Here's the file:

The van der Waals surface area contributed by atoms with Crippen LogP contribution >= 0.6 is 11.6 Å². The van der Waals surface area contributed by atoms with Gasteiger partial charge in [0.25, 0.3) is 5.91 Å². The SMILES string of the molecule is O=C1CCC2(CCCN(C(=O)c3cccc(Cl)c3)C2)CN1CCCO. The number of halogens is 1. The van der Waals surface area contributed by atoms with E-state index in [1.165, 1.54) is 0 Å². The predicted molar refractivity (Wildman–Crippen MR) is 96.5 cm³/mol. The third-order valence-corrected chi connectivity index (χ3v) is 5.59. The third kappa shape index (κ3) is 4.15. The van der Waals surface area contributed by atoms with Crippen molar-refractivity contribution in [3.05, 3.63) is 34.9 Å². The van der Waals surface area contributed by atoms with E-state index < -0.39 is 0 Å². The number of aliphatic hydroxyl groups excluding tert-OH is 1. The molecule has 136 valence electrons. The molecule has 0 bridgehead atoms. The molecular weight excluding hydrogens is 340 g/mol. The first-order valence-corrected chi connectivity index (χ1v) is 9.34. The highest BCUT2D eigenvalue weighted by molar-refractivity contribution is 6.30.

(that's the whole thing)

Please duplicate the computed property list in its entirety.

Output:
The van der Waals surface area contributed by atoms with Crippen LogP contribution >= 0.6 is 11.6 Å². The van der Waals surface area contributed by atoms with Gasteiger partial charge in [0.25, 0.3) is 5.91 Å². The SMILES string of the molecule is O=C1CCC2(CCCN(C(=O)c3cccc(Cl)c3)C2)CN1CCCO. The number of halogens is 1. The van der Waals surface area contributed by atoms with E-state index in [1.165, 1.54) is 0 Å². The predicted molar refractivity (Wildman–Crippen MR) is 96.5 cm³/mol. The third-order valence-corrected chi connectivity index (χ3v) is 5.59. The third kappa shape index (κ3) is 4.15. The van der Waals surface area contributed by atoms with Crippen molar-refractivity contribution in [3.05, 3.63) is 34.9 Å². The van der Waals surface area contributed by atoms with E-state index < -0.39 is 0 Å². The number of aliphatic hydroxyl groups excluding tert-OH is 1. The molecule has 136 valence electrons. The molecule has 0 bridgehead atoms. The molecular weight excluding hydrogens is 340 g/mol. The first-order valence-corrected chi connectivity index (χ1v) is 9.34. The highest BCUT2D eigenvalue weighted by molar-refractivity contribution is 6.30.